Easter weekend is here, and it’s one of the biggest holidays in the US and the UK. In fact, it’s the biggest holiday for candy consumption among Americans—beating out other sweet celebrations Halloween and Valentine’s Day.
According to Statista, 84% of Americans and 75% of people in the UK celebrate Easter, with up to 73% planning to give presents for the big day. Spending on this holiday is also increasing across both nations, with UK spend up 6.7% last year.
So, when Easter rolls around, people will research how to buy their candy and chocolate eggs, plan their parties, and celebrate Easter with their loved ones.
This provides US and UK publishers with a major opportunity to reach audiences with Easter-related content.
The question is: What kind of content should you publish? What exactly do people want to read about?
To help, we dug into our data from over 7 million readers and 10 million minutes of engagement over April 2018 to find out which Easter topics US and UK readers engage with most—and how these audiences compare. We also analyzed which referral sources these readers came from, including search, social, and direct.
Here’s what we found.
Content featuring words like ‘hunt’ and ‘spring’ is more popular in the US.
Among US audiences, these topics drew over 2 million readers apiece. In comparison, among UK audiences, content related to the words ‘hunt’ and ‘spring’ drew just 480,000 and 229,000 readers respectively. In the UK, chocolate related content topped the charts at 1.5 million readers.
A look at engagement, or the minutes spent with each piece of content, tells a similar and possibly even more striking story. UK readers only spent 380,000 minutes and 169,000 minutes with these content topics respectively, while US audiences spent over 2 million minutes with each of them.
One possible explanation for this is that Easter egg hunts are a more popular holiday activity in the US. According to Statista, 57% of Americans partake in this tradition, while just 43% of people in the UK do the same. Instead, a favorite tradition in the UK is eating hot cross buns, 56% of people in the UK do this, compared with only 6% of Americans.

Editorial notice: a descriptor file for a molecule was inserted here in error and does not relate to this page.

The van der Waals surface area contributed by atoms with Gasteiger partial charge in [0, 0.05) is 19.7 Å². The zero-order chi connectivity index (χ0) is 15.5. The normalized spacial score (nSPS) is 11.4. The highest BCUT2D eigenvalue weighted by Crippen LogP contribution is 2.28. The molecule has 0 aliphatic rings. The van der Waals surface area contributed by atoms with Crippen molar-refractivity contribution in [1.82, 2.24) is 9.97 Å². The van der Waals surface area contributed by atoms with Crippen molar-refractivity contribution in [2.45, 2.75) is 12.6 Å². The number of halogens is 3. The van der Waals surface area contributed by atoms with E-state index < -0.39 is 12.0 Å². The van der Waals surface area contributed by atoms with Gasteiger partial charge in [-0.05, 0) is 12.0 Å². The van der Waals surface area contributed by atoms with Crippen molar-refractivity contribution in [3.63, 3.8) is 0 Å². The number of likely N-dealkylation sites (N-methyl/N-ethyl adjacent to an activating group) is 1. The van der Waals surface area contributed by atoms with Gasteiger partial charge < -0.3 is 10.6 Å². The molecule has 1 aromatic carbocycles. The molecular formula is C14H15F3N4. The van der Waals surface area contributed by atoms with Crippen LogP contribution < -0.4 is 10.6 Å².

‘Chocolate’ content is more popular in the UK
Where UK publishers failed to draw readers to ‘hunt’ and ‘spring’ related content, they succeeded in pulling in huge numbers for ‘chocolate’ related content. ‘Chocolate’ was the number-one topic for UK audiences, generating 1.7 million readers and 1.8 million minutes of engagement.
Over in the US, ‘chocolate’ related content brought in only 977,000 readers and didn’t even rank for engagement minutes. The US also had a lower overall audience size (630,000 versus 2.4 million) for content about specific chocolate brands, which we’ll get to in the next section.
It turns out that chocolate isn’t as big of a deal during Easter in the US. There is even a whole reddit thread and Internet freakout about this. While Americans’ peak candy consumption happens at Easter, their peak chocolate consumption doesn’t happen until Halloween. Instead, they likely fill their baskets, eggs, and bellies with other sweets such as marshmallows and jelly beans.
Cadbury wins among chocolate brands
We analyzed how UK and US audiences interacted with content about a range of different chocolate brands, including Cadbury, Aldi, Hershey, Nestlé, and Lindt.
Cadbury drove the highest readership and engagement among both audiences, but most starkly among UK readers. US readership and engagement was more evenly distributed across four major brands: Cadbury, Aldi, Hershey, and Nestlé.
In the UK, Cadbury content generated 1.2 million readers—50% of the total readership (2.4 million) across all chocolate brands. It also generated 1.2 million engagement minutes — roughly 50% of the total engagement time (2 million minutes) across all chocolate brands.
Based on this data, you can assume that people in the UK associate Cadbury, more than any other chocolate brand, with Easter. And the sales confirm that assumption.
Cadbury is the best-selling chocolate brand in the UK according to Amazon. Cadbury itself also claims to dominate 50% of the chocolate egg market in the UK, matching our 50% readership and engagement stats exactly.
When we look at engagement, Cadbury still emerges as the clear winner, but Hershey falls down the ranks in the US and Nestlé emerges as a dominant second place in the US.
Most referrals come from search
Among UK audiences, search and shares—defined as shares inside apps like WhatsApp, Google Chat and others—were the biggest referral sources to the most popular topics such as ‘Sunday” and ‘chocolate’. For content about chocolate brands, referrer search won out by a long shot, driving over a third of all referrals to this content.
Among US audiences, referral sources were more evenly distributed, though search similarly came out on top.
This Easter holiday, focus on circulating content that will not only capture your readers attention, but keep them engaged and celebrating with their families and friends.